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After Offering Money, Buncombe County GOP Head Has First Debate This Saturday


Earlier this year, Buncombe County Republican Party chairman Dr. Carl Mumpower put out the offer - for anyone who wanted to debate him on any topic, he'd give $100 to charity for each event.  His first debate since making that offer will take place this weekend.

Mumpower, a former Asheville city councilman, will debate Democratic state senator Jeff Jackson of Mecklenberg County this Saturday.  The event starts at 2 p.m. at Vance Elementary School in Asheville.  The topic will be public education - specifically, a resolution to increase funding for education in North Carolina.  Jackson will speak in support of the resolution, while Mumpower will speak against it.  The event is open to the public.  Jackson says he will match Mumpower's $100 donation to charity.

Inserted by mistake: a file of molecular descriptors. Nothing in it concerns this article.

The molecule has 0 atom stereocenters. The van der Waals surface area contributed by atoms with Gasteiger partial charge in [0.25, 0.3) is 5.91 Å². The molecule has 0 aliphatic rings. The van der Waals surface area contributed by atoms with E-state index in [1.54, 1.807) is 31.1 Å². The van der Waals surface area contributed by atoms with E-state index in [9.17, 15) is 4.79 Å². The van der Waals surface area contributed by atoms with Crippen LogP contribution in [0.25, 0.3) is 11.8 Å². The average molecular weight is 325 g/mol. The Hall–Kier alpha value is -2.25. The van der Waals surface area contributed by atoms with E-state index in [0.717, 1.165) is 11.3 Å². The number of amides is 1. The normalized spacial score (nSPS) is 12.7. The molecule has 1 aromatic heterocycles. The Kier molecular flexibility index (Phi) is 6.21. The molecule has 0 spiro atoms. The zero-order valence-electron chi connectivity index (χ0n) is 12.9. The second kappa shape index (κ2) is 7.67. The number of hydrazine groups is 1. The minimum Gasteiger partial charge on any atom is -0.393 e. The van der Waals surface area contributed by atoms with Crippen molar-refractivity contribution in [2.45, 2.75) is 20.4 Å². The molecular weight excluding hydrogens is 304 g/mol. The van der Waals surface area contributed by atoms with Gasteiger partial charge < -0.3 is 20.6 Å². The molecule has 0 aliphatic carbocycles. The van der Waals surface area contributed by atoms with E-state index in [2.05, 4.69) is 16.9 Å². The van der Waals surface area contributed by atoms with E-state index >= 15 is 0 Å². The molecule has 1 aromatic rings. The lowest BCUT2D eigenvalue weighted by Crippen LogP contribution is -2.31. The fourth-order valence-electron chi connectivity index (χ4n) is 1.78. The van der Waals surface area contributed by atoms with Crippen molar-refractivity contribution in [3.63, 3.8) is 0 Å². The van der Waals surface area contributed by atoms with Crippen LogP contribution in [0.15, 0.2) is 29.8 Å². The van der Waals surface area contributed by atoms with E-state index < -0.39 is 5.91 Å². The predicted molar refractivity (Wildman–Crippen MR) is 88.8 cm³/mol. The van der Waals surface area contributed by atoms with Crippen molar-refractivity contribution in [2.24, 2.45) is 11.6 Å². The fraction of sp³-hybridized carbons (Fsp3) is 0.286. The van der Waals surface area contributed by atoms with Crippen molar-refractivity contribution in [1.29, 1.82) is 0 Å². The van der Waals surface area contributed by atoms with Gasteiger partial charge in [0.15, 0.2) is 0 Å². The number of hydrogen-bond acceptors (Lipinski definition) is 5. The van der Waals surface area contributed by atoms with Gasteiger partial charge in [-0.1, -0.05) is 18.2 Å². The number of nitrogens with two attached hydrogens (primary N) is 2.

In making his offer, Mumpower said he wanted to improve the discourse in politics.  “We’re getting a little too complacent with personal attacks and animosity and aggressive politics.  And I was trying to think of a positive way to approach that", Mumpower told BPR in July.  “Usually in structured debate there’s an effort to focus on issues versus hostilities.  There’s an effort to guide the conversation toward a productive expression of opinions versus an indulgence or a verbal fistfight like we watch in the news now.”  Mumpower adds three other groups have expressed interest in debating him, but dates for those events have yet to be finalized.

Matt Bush joined Blue Ridge Public Radio as news director in August 2016. Excited at the opportunity the build up the news service for both stations as well as help launch BPR News, Matt made the jump to Western North Carolina from Washington D.C. For the 8 years prior to coming to Asheville, he worked at the NPR member station in the nation's capital as a reporter and anchor. Matt primarily covered the state of Maryland, including 6 years of covering the statehouse in Annapolis. Prior to that, he worked at WMAL in Washington and Metro Networks in Pittsburgh, the city he was born and raised in.
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